Michelle Lee / Daily Nexus

Everyone has those dishes that remind them of their childhood. For me, that dish is janchi-guksu (잔치국수), which roughly translates to “festival noodles.” While traditionally for large parties, janchi-guksu is a dish my grandma would make for my siblings and me as an after-school snack. Growing up, this dish was actually not my favorite — I found the plain anchovy broth with thin noodles boring, my Americanized taste buds craving something more flavorful (preferably with cheese). But now that I’m older and living further away from home, I have a newfound appreciation for the dish’s simplicity. Unlike ramen, pho or other Asian noodle dishes that slap you in the face with flavor, janchi-guksu has an understated flavor profile that is warmly comforting — kind of like a hug in a bowl. 

During break, I had a lot of free time so I attempted to recreate my grandma’s janchi-guksu. While obviously nothing can beat the real deal, I think it came pretty close.

Ingredients (Serves 2):


  • 8 ounces sōmen noodles (or noodle of your choice)


  • 5 cups water 
  • 10 dried anchovies or 3 anchovy stock tablets 
  • ½ of a medium onion  
  • 1 teaspoon sugar 
  • 1-2 tablespoons soy sauce
  • 1 tablespoon fish sauce 
  • 1 teaspoon Dashida beef stock
  • Salt and pepper, to taste


  • 1 egg, beaten
  • ½ of a carrot 
  • ½ of a zucchini 
  • 1 shiitake mushroom 
  • Sesame oil
  • Salt and pepper, to taste

Michelle Lee / Daily Nexus


  1. In a large pot, add the water, anchovies (or anchovy tablets) and medium onion and bring to a boil over medium-high heat.
  2. Once the water is boiling, lower to medium-low heat so the water comes to a simmer. Add in the sugar, soy sauce, fish sauce and Dashida beef stock. Stir the mixture so the sugar and Dashida completely dissolve.
  3. Taste the broth and season with salt and pepper to your liking.
  4. Let the broth simmer over medium-low heat for 30-45 more minutes. While it’s simmering, be sure to skim off the foam that floats to the top of the surface with a skimmer or large spoon.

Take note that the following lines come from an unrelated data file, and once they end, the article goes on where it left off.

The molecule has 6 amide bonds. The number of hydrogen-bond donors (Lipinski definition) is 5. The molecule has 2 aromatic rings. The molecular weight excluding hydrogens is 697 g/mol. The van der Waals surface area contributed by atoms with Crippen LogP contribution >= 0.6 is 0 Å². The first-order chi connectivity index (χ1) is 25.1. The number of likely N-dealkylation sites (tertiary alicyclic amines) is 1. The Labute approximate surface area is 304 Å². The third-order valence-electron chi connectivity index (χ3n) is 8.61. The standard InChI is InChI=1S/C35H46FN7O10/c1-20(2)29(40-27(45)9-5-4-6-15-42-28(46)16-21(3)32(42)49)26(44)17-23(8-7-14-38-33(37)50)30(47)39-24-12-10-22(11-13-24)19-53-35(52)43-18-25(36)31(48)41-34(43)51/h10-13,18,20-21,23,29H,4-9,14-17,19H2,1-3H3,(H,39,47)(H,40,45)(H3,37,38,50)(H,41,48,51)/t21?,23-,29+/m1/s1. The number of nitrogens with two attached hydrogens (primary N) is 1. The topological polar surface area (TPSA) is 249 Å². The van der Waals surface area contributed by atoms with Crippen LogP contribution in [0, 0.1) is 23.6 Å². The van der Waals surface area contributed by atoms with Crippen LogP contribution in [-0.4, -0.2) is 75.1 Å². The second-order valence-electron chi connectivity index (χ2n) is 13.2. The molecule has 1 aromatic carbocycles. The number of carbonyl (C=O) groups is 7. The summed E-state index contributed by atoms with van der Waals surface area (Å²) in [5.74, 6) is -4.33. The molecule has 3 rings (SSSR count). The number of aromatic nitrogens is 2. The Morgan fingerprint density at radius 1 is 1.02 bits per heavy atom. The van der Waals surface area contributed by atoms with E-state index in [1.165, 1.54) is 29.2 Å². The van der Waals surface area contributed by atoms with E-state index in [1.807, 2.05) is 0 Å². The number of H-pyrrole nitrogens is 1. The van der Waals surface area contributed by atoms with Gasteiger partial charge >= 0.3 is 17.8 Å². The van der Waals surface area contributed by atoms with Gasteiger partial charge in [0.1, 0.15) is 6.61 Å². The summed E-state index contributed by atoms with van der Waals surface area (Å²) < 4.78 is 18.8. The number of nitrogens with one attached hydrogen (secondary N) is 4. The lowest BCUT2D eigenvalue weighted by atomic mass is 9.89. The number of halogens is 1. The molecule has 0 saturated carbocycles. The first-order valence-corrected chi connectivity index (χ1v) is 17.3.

5. While the broth is simmering, prepare the sōmen noodles according to the instructions on the package. Once the noodles are fully cooked, wash them in cold water to prevent overcooking and set them aside.
  6. Wash and prepare the vegetables. Cut the carrot, zucchini and mushroom into julienne strips (long and thin).
  7. In a small pan, add a small amount of sesame oil and heat over medium-low heat. Add in the carrots, season with salt and pepper and saute for 1-2 minutes, or until slightly softened. Take out the carrots and repeat this step with the zucchini and mushroom individually. By the end, you should have three separate piles of sliced carrot, zucchini and mushroom.
  8. In the same pan, add a little bit more sesame oil and add in the beaten egg, swerving the pan to ensure the egg completely covers the pan. Cook the egg over medium-low heat for approximately one minute. Once fully cooked, remove the crepe-like egg from the pan and roll it up and slice it into ¼ inch thick slices. This should create thin ribbons of egg.
  9. Assemble the dish by placing one bunch of noodles into a bowl, adding in the broth (make sure it’s piping hot and remove the onion and anchovies) and topping it with the julienned carrots, zucchini, mushroom and egg as you wish. Enjoy!

Michelle Lee / Daily Nexus

The highlight of janchi-guksu is the broth. The subtle anchovy flavor is enhanced by the soy sauce and other aromatics, creating a nice, clean broth that won’t make you feel bleh after eating it. While making janchi-guksu from scratch definitely takes time, from letting the broth simmer to slicing up the toppings, you’re left with a comforting dish that will warm you up from the inside out.

A version of this article appeared on p. 10 of the January 13, 2022 print edition of the Daily Nexus.


Michelle Lee
Michelle Lee (she/her/hers) is one of the Co-Editors for On the Menu for the 2021-2022 school year. She is an avid sourdough bread enthusiast and loves a good tote bag.